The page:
While many visitors tend to visit Kanchanaburi to see the seven-tiered waterfall at Erawan National Park, the apparently quaint city is home to some of the most historic relics in Thailand. It was here that prisoners of war built the Thai-Burma Railway, otherwise known as the Death Railway during World War II. Both the JEATH War Museum and the Kanchanaburi War Cemetery, otherwise known as the Don-Rak War Cemetery, are found here. In addition to these, one of the most picturesque yet disturbing spots in town is the bridge over the Khwae Yai River. Featured in a number of films, this bridge is a testament to those who suffered here and were forced to build it during the war, under appalling conditions.
With crumbling temples, ruins, and prangs on almost every corner, Ayutthaya is a history buff’s paradise. These relics, though extremely beautiful, came to be after the city was destroyed in a fire set by the Burmese in the 18th century. While many of the temples were destroyed at that time, the skeletal remains still remain in the city, and visitors are able to meander through and explore the amazing architecture. Ayutthaya was the second capital of the Siamese Kingdom after Sukhothai, and it flourished for many centuries up until the invasion.
There are three main historical sites in and around Udon Thani. The Ban Chiang Archaeological Site is the most noteworthy of them all. It was declared a World Heritage Site in 1992 due to the ceramics and bronze artifacts found here in 1966. It is considered one of the oldest settlements discovered in Southeast Asia according to the United Nations Educational, Scientific and Cultural Organization (UNESCO). In addition to Ban Chiang, visitors of Udon Thani will find the Ban Chiang Historical Museum, where they can learn more about ancient relics, as well as the Phu Phrabat Historical Park, which is situated about 40 miles outside of the city. It is home to a number of strange rock formations intertwined with Buddha shrines.
Though Sukhothai may be a more popular destination for history buffs to frequent, the ruins from both the Khmer and Sukhothai period found at Si Satchanalai are arguably just as noteworthy. Before exploring the Si Satchanalai Historical Park, visitors should first check out the museum found at the entrance to get a better grasp as to what they will be seeing. There are a total of 204 relics to be seen at the park, which was established in 1988.
Bangkok is the most visited city in the world, but not always for the most educational of reasons. The lure of its red light districts and thriving nightlife tends to draw in the craziest of crowds, however, the capital has so much more to offer visitors. The city has its fair share of flashy new skyscrapers, but scour the city a bit more and find grand temples, extravagant architecture, and historic relics throughout. Some of the most noteworthy historic finds include Wat Arun, Wat Pho, the Grand Palace and Wat Phra Kaeo, Wat Saket and the Golden Mount, and more. Those hoping to really delve into the city’s history can also visit the Bangkok National Museum, the most extensive museum covering everything from Thai art to religion and more.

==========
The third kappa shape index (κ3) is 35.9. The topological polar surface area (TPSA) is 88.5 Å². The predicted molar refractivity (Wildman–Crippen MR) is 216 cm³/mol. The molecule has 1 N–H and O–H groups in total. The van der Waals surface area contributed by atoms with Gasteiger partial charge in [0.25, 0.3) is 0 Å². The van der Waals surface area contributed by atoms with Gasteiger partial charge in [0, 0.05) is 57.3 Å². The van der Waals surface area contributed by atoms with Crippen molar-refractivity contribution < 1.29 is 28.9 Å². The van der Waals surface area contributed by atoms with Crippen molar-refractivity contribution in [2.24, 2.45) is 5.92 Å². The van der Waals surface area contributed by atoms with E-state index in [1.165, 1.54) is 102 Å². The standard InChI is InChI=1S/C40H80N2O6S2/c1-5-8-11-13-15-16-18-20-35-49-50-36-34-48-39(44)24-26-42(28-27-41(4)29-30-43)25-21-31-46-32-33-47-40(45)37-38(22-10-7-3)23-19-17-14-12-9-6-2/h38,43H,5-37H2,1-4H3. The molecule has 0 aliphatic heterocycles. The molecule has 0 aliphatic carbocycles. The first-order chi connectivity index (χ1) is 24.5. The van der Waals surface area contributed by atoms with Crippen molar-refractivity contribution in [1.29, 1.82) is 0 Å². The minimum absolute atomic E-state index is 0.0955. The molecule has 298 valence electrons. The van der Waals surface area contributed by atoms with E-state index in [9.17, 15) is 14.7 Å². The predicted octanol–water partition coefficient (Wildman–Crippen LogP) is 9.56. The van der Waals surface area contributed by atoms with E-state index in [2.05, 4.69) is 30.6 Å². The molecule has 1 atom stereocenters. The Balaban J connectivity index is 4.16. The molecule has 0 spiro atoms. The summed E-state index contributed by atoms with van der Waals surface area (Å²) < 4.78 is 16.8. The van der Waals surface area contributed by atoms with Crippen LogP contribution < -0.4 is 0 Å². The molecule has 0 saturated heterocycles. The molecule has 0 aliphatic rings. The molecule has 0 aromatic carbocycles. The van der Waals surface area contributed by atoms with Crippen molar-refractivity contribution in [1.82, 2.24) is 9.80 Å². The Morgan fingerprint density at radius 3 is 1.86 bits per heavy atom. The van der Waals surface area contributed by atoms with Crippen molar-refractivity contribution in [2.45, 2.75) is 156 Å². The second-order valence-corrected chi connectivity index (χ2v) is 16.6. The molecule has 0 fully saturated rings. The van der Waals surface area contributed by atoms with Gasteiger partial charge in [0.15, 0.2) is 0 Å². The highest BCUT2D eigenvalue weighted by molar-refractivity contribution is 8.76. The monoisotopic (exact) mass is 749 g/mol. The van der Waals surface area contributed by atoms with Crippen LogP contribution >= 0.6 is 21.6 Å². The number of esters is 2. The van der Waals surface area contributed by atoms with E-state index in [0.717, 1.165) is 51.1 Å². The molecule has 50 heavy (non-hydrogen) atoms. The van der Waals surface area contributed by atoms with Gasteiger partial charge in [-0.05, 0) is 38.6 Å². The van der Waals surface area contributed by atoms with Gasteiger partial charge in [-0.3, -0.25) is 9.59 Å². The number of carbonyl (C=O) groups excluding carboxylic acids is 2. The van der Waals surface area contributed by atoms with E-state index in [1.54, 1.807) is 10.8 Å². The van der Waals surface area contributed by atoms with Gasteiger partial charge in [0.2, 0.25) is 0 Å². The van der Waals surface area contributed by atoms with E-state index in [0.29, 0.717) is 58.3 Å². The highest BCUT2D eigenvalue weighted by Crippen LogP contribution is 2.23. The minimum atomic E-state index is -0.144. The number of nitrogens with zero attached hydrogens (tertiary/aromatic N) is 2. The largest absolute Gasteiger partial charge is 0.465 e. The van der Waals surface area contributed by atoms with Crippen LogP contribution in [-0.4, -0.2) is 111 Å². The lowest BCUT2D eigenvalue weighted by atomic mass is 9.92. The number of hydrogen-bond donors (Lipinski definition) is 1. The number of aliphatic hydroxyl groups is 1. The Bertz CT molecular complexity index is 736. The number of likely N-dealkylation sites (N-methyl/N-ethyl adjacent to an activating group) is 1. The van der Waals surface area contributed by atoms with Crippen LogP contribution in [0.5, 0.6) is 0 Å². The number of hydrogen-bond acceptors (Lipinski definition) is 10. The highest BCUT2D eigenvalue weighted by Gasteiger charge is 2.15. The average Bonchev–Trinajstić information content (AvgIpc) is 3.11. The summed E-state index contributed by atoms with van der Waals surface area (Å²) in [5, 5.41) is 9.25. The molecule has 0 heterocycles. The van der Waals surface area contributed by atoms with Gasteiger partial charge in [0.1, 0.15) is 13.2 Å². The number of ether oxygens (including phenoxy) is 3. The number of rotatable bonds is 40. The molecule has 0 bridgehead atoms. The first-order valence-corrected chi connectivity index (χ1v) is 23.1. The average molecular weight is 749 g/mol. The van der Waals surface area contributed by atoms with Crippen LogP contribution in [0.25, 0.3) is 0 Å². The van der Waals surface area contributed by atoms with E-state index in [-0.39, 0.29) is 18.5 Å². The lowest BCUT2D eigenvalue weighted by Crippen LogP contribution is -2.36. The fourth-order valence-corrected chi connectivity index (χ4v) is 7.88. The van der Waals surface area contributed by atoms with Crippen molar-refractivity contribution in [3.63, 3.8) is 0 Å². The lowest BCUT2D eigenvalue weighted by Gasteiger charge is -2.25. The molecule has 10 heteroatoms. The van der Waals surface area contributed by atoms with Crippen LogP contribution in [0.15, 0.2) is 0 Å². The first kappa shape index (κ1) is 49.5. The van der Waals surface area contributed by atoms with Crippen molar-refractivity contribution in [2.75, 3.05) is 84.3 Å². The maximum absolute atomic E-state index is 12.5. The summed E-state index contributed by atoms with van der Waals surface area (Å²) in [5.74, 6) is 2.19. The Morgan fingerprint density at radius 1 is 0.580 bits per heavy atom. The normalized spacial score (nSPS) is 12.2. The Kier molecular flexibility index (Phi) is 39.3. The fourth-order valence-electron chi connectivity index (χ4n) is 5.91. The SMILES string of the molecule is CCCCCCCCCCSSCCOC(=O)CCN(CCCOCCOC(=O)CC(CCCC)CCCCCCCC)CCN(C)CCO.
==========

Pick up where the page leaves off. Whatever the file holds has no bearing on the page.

About an hour from Si Satchanalai is the more popular ancient city of Sukhothai. The city was established in 1238, and it was the country’s first Siamese Kingdom. This was known as the golden age, and some of the most classic Thai art and architecture came to be during this time under King Ramkamhaeng. The Sukhothai Historical Park is one of the main attractions in the city for visitors. One of the most impressive structures of them all is Wat Mahathat, which is now mostly in ruins. History buffs can also visit the Ramkamhaeng National Museum, and visitors do not need much more than a day or so to explore Sukhothai in its entirety.
Chiang Mai was established in 1262 as the center of the Lanna Kingdom, making it one of the oldest cities in the country. The mountainous province has so much more to offer visitors than just its stunning terrain. Chiang Rai is oftentimes an overlooked destination because of its more popular neighbor, Chiang Mai, but this charming city has plenty of temples in addition to an education center that history buffs are sure to love. The most famous of them all is Wat Rong Khun, otherwise known as the White Temple. There are a number of smaller, noteworthy architectural wonders in addition to this famous temple, including Wat Ched Yot and Wat Doi Chom Thong, just to name a few.
Chiang Mai is oftentimes regarded as the northern capital of Thailand. With a buzzing city center and sprawling mountains just outside its core, backpackers, expats, and Thais alike all flock to this charming city. In addition to adventurous excursions and delicious eats found throughout the city, Chiang Mai is a historical grove of temples, Lanna-style architecture, shrines, and more. One of the most historic areas of the city is the village of Wiang Kum Kam. It is home to a number of temples, and this area was actually the capital of the Lanna Kingdom until Chiang Mai replaced it. The highlight of Chiang Mai for history buffs, however, are the hundreds of Buddhist temples found all over town.